The Smarter Balanced Assessment Consortium has released an updated guide to technology requirements and recommendations for member states planning to implement the common core assessment system the consortium is developing for the 2014-15 school year.
Under the framework, most schools should be able to implement the assessments, the organization said. However, schools that meet only the minimum specifications for the assessments may experience lag times and delays, while schools that implement the recommended guidelines for technology will experience a faster, more seamless assessment experience. However, the organization asserts that the lags and delays will not affect the quality of the assessments, only the amount of time it takes to process students’ responses.
The document makes five recommendations to prepare schools for the new assessments.
1. Move away from Windows XP (which is currently used by more than half of schools today) to Windows 7. Windows 8 might be acceptable, but further testing is needed. However, the assessments will work with Windows XP.
2. Upgrade computers to at least 1 GB of internal memory. Most schools have already implemented this recommendation (63 percent, to be exact.)
3. Make sure that all screens being used for the assessments have a visual display of no less than 9.5-inches, with at least a 1024 x 768 resolution. About 88 percent of schools have already met this recommendation. The assessments could work with an 8-inch screen, but 9.5 inches is the recommended width, the document says. Schools should also consider the dimensions of the actual visual screen if using tablets with an on screen keyboard, the document recommends, suggesting that schools provide plug-in keyboards to take full advantage of the screen.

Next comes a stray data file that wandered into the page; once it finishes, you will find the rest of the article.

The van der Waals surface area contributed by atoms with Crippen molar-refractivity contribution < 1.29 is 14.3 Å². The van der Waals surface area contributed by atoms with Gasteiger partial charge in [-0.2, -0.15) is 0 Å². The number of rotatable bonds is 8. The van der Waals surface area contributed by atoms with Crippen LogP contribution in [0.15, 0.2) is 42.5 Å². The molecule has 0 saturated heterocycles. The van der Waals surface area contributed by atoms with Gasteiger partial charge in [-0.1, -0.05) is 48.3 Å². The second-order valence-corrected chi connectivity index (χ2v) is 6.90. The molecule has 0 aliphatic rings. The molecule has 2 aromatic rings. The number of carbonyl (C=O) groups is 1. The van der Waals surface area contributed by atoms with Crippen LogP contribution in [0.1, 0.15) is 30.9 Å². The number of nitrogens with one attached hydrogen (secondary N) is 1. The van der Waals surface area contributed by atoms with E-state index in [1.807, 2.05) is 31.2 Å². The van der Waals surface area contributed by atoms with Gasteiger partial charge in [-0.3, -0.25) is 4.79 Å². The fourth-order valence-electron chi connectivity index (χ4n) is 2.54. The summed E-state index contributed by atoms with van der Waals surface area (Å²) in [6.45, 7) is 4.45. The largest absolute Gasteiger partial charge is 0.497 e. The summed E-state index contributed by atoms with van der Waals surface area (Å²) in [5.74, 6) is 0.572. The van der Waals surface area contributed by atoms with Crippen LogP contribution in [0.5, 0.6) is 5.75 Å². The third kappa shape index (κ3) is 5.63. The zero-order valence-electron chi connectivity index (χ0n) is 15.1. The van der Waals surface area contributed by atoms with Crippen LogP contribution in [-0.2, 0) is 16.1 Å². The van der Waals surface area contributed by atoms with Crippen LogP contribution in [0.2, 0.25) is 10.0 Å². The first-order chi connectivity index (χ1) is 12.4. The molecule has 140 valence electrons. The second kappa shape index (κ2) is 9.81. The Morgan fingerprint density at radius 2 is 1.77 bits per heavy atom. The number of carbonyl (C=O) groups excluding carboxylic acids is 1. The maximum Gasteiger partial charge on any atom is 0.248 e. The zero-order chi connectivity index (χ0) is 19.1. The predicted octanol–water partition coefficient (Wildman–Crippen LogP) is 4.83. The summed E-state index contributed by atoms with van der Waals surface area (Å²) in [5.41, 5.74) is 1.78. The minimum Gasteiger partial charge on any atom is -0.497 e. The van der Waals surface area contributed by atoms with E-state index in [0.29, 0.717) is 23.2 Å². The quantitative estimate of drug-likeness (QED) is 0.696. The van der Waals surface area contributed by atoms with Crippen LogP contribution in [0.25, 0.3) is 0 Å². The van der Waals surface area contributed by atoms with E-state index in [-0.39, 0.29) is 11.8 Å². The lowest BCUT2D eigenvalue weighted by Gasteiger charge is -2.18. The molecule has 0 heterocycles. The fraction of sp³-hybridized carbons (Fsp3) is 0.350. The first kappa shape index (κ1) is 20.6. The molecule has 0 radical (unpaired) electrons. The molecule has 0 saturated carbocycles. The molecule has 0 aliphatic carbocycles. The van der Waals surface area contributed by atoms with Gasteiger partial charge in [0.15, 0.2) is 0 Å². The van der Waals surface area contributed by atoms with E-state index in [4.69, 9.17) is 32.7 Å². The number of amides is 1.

4. Make sure the student testing site operates on secure browsers. While data reports from the assessments can be accessed through Google Chrome, Safari on iOS, Firefox, and Internet Explorer 8, the organization will release secure browsers each year that will be required for the actual test-taking. These browsers will prevent students from being able to access anything except the exam, and it will prevent them from copying and pasting or taking screenshots. The browsers will need to be installed every year prior to the assessment dates.
5. The assessment requires about 5-10 Kbps of bandwidth per student. The amount of bandwidth needed will depend on the assessment, some of which include animations, recorded audio, and other technology-enhanced items. Schools should estimate about 1 Mbps for every 100 students taking the assessment, keeping in mind that the school may be using additional bandwidth for other functions within the school during assessment periods.
For a full list of minimum technology requirements along with Smarter Balanced’s current recommendations, download the report here. And check out the latest issue of Digital Directions to read more about how the shift to common core assessments will affect schools’ bandwidth needs, the types of devices schools will need to buy, schools’ assistive technology needs, as well as where schools currently stand in terms of technology readiness.
A version of this news article first appeared in the Digital Education blog.